Renting a car and exploring Northern Cyprus is the best way to get around and to see all hidden and mysterious places. Car hire is quite cheap in North Cyprus so why not get off the beaten track.
300 days of sunshine a year
Any time is a good time to visit Northern Cyprus. Pack your suitcase, take a flight and enjo yourself.
We decided to stay in a very nice and fancy Hotel called Ada Hotel in Girne/Kyrenia. It is a quiet expensive hotel but it has a lot to offer: a pool, direct access to the sea and a private beach, the food is good, and the staff is friendly. The wifi does not work in the rooms close to the beach, but in the main building the wifi does work perfectly. This hotel has especially many British guests which makes it fun and lively.
Karpas is a long, finger-like peninsula that is one of the most prominent geographical features of the island of Cyprus. Home to a national park packed with rare flora it also features miles of lonely beach and dunes. It is fun to spend time with donkeys approaching your car as soon as you enter that area.
Most of the activities in the Karpass Peninsula are related to agriculture, fishing, and hunting. Local farmers take advantage of this natural environment to grow different fruits and vegetables. The region is mostly known for its “Karpuz” (“Watermelon”). Several tourist businesses can be found in the town of Rizokarpaso.
Due to its geographical position, the Karpas is for a big part protected from human interference. This makes it a pristine natural environment, home to many inland and marine species.
Eat Fish in Girne/Kyrenia
Only minutes away from the waxwork castle are many fish restaurants at the harbour, which line the quayside underneath the Venetian warehouse at the spot where the fishing boats unload their catch. Stick to the castle end of the harbour if you like very fresh fish and chilled white wine.
Climb up a mountain by car along the narrow road over the Kyrenia mountains following “the Tank route”. This route leads you through some very spectacular scenery until you come across the remains of a Greek tank. That tank got knocked out by 2 Turkish anti tank units during the war in August 1974. The tank is concreted into the mountain side where it was halted.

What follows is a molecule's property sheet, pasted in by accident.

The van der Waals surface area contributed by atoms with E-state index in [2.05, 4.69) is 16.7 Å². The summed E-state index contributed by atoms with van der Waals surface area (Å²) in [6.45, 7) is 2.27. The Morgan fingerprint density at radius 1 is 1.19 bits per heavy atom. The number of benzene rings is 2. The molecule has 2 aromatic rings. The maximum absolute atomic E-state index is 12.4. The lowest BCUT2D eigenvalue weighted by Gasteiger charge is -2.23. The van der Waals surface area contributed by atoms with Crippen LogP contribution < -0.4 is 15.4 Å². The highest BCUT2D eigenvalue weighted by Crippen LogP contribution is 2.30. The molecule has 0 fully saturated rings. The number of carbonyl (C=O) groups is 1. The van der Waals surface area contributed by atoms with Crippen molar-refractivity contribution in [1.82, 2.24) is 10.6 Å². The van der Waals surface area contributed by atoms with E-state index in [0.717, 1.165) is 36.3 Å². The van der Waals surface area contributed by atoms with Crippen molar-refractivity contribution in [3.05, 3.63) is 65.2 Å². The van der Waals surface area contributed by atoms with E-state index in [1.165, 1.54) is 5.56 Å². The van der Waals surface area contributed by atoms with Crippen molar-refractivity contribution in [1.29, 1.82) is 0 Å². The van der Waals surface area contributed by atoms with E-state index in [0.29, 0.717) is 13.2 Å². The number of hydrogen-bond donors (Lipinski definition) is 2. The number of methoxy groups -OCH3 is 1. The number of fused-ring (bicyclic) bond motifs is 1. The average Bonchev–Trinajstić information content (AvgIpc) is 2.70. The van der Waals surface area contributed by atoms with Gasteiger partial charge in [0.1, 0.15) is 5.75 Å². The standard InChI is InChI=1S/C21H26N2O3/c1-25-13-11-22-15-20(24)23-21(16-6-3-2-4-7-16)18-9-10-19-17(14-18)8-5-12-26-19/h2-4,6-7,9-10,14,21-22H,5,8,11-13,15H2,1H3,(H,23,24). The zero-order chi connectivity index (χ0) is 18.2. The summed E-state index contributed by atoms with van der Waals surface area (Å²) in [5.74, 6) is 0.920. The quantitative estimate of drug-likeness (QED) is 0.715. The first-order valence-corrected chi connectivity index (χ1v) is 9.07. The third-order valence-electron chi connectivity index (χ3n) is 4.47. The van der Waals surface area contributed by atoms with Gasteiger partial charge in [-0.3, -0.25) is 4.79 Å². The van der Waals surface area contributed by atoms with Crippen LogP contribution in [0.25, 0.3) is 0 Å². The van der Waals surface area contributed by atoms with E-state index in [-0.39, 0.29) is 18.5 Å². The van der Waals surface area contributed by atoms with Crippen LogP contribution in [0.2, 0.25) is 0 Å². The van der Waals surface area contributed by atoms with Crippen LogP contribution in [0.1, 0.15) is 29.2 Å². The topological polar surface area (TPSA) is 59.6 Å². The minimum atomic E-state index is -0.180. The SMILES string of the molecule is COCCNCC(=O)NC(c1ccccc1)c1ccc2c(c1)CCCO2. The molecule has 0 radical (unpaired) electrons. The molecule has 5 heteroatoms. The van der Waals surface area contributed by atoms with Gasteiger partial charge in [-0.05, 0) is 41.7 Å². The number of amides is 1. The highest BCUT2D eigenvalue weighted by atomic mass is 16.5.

Varosha- Ghost Town
This is the most interesting “thing” I have seen on the whole island.
Varosha in Turkish: Maraş or Kapalı Maras, is an abandoned southern quarter of the Cypriot city of Famagusta. Prior to the Turkish invasion of Cyprus, it was the modern tourist area of the city, and one of the most important tourist destinations in the world. Its inhabitants fled during the invasion, when it came under Turkish control, and it has remained abandoned and under the occupation of the Turkish Armed Forces ever since. As of 2016, the quarter continues to be uninhabited and is described as a ghost town. Entry is forbidden to the public, but it is possible to see through the barriers.
After decades of neglect, high-rise hotels and apartments, restaurants and residences are crumbling, and the land has been reclaimed by overgrown vegetation. It is still possible to go to the untouched beaches and crystal-clear water in front of this ghost town, turn around and look into all those broken windows of the hotels which line the beach. Signs forbid photographs and videosand Turkish soldiers stand guard and make sure the rules are being followed.
The 1974 war divided the island and peace between Cyprus’ Greek and Turkish communities. Today both sides are expressing a desire to return Varosha to its former glory. There have been proposals to rebuild the ghost town and reopen it to the world, but no work has begun yet.
Museum of Barbarism (Nicosia)
I am not a fan of any kind of museum, however, this museum of barbarism was one went to even though I normally refuse to go to musea related to war and violence. As expected it was extremely disturbing. It triggered a lot of emotions. I needed hours to proccess what I had seen. Most people seem to forget that for a number of years, there was a civil war in Cyprus. In the early 1960s there was effectively ethnic cleansing of the Turkish Cypriots who were “encouraged” to move into their own areas. Sporadic violence by one faction against another was rife, but came to a head over Christmas 1963. It comes as a surprise that the division of Nicosia into Greek and Turkish areas predates 1974 by many years.
On the 24th December 1963, Greek Cypriot irregulars forcibly entered the house of Dr Ilhan, who was a Major in the Turkish army, and was on duty that night. The Doctor’s wife, three children and a neighbour were killed by machine gun fire, and 6 neighbours were seriously injured. The house remains almost as it was found that Christmas eve.
The inside of the bathroom where the murders took place was left intact, with captions explaining that the spots on the walls are the actual blood of the four victims. In the other rooms are photographs of other victims of ethnic violence over the years.
Mavi Köşk – Blue Summerhouse
The house has a chequered past and is most commonly known to have belonged to a gentleman by the name of Paulo Paolides (or sometimes Pavlides), a Greek of Italian extraction. He was a gun smuggler, lawyer to Archbishop Makarios, who was President in Cyprus after Britain signed away Cyprus in 1960, and also an ex
-landlord. His alleged criminal activities also apparently involved relations with the Mafia as well as large weapons dealings with the Middle East. It is said that members of the Mafia often visited Mavi Köşk and held meetings in its once sumptuous dining hall.